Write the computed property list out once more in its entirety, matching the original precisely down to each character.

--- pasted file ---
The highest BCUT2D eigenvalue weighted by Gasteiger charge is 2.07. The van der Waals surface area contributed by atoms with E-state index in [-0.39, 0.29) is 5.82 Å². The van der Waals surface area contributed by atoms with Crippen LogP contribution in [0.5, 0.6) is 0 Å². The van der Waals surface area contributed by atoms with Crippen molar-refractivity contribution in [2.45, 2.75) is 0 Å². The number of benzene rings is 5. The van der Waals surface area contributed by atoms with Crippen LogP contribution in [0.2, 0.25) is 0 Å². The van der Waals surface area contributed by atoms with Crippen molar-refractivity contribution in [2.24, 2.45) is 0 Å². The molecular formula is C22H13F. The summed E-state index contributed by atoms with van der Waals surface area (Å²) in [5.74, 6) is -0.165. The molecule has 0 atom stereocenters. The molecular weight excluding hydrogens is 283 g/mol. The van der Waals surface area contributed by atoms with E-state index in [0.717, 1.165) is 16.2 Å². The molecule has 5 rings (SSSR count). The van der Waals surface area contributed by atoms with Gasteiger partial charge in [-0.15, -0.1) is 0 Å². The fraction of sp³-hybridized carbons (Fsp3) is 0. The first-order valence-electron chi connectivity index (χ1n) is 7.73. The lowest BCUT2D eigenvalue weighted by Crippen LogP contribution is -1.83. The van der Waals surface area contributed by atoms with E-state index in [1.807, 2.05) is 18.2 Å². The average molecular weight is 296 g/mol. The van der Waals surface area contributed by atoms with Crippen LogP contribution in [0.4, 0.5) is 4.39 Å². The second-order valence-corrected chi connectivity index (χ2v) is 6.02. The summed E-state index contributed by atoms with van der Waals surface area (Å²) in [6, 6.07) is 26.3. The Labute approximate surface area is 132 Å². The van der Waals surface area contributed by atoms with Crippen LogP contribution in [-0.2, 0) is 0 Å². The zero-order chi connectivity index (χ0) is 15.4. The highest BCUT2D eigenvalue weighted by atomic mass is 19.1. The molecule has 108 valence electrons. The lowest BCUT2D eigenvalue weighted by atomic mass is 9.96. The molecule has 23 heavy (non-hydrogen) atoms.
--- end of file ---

The highest BCUT2D eigenvalue weighted by Gasteiger charge is 2.07. The van der Waals surface area contributed by atoms with E-state index in [-0.39, 0.29) is 5.82 Å². The van der Waals surface area contributed by atoms with Crippen LogP contribution in [0.5, 0.6) is 0 Å². The van der Waals surface area contributed by atoms with Crippen molar-refractivity contribution in [2.45, 2.75) is 0 Å². The number of benzene rings is 5. The van der Waals surface area contributed by atoms with Crippen LogP contribution in [0.2, 0.25) is 0 Å². The van der Waals surface area contributed by atoms with Crippen molar-refractivity contribution in [2.24, 2.45) is 0 Å². The molecular formula is C22H13F. The summed E-state index contributed by atoms with van der Waals surface area (Å²) in [5.74, 6) is -0.165. The molecule has 0 atom stereocenters. The molecular weight excluding hydrogens is 283 g/mol. The van der Waals surface area contributed by atoms with E-state index in [0.717, 1.165) is 16.2 Å². The molecule has 5 rings (SSSR count). The van der Waals surface area contributed by atoms with Gasteiger partial charge in [-0.15, -0.1) is 0 Å². The fraction of sp³-hybridized carbons (Fsp3) is 0. The first-order valence-electron chi connectivity index (χ1n) is 7.73. The lowest BCUT2D eigenvalue weighted by Crippen LogP contribution is -1.83. The van der Waals surface area contributed by atoms with E-state index in [1.807, 2.05) is 18.2 Å². The average molecular weight is 296 g/mol. The van der Waals surface area contributed by atoms with Crippen LogP contribution in [0.4, 0.5) is 4.39 Å². The second-order valence-corrected chi connectivity index (χ2v) is 6.02. The summed E-state index contributed by atoms with van der Waals surface area (Å²) in [6, 6.07) is 26.3. The Labute approximate surface area is 132 Å². The van der Waals surface area contributed by atoms with Crippen LogP contribution in [-0.2, 0) is 0 Å². The zero-order chi connectivity index (χ0) is 15.4. The highest BCUT2D eigenvalue weighted by atomic mass is 19.1. The molecule has 108 valence electrons. The lowest BCUT2D eigenvalue weighted by atomic mass is 9.96. The molecule has 23 heavy (non-hydrogen) atoms.